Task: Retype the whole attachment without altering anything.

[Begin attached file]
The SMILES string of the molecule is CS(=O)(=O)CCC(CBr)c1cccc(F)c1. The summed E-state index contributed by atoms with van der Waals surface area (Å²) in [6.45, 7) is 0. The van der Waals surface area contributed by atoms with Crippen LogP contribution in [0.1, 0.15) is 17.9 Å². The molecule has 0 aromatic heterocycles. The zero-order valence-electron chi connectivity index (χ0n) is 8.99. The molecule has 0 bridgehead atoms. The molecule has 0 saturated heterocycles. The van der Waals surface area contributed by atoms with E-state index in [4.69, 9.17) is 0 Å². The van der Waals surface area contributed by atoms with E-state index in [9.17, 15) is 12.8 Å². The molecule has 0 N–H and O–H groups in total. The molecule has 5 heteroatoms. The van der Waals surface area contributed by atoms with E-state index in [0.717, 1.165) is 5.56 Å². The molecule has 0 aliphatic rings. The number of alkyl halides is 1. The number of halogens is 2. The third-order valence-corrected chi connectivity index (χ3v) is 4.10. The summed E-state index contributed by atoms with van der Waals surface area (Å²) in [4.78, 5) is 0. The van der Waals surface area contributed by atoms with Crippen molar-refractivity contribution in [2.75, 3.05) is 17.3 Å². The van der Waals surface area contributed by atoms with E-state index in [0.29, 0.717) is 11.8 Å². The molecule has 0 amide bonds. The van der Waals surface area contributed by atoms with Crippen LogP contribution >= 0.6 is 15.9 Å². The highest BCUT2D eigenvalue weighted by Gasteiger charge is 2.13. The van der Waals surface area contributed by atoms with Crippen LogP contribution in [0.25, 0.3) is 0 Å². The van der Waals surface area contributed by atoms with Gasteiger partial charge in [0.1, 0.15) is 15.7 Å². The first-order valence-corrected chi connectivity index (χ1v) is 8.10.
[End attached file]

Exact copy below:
The SMILES string of the molecule is CS(=O)(=O)CCC(CBr)c1cccc(F)c1. The summed E-state index contributed by atoms with van der Waals surface area (Å²) in [6.45, 7) is 0. The van der Waals surface area contributed by atoms with Crippen LogP contribution in [0.1, 0.15) is 17.9 Å². The molecule has 0 aromatic heterocycles. The zero-order valence-electron chi connectivity index (χ0n) is 8.99. The molecule has 0 bridgehead atoms. The molecule has 0 saturated heterocycles. The van der Waals surface area contributed by atoms with E-state index in [4.69, 9.17) is 0 Å². The van der Waals surface area contributed by atoms with E-state index in [9.17, 15) is 12.8 Å². The molecule has 0 N–H and O–H groups in total. The molecule has 5 heteroatoms. The van der Waals surface area contributed by atoms with E-state index in [0.717, 1.165) is 5.56 Å². The molecule has 0 aliphatic rings. The number of alkyl halides is 1. The number of halogens is 2. The third-order valence-corrected chi connectivity index (χ3v) is 4.10. The summed E-state index contributed by atoms with van der Waals surface area (Å²) in [4.78, 5) is 0. The van der Waals surface area contributed by atoms with Crippen molar-refractivity contribution in [2.75, 3.05) is 17.3 Å². The van der Waals surface area contributed by atoms with E-state index in [0.29, 0.717) is 11.8 Å². The molecule has 0 amide bonds. The van der Waals surface area contributed by atoms with Crippen LogP contribution >= 0.6 is 15.9 Å². The highest BCUT2D eigenvalue weighted by Gasteiger charge is 2.13. The van der Waals surface area contributed by atoms with Crippen LogP contribution in [0.25, 0.3) is 0 Å². The van der Waals surface area contributed by atoms with Gasteiger partial charge in [0.1, 0.15) is 15.7 Å². The first-order valence-corrected chi connectivity index (χ1v) is 8.10.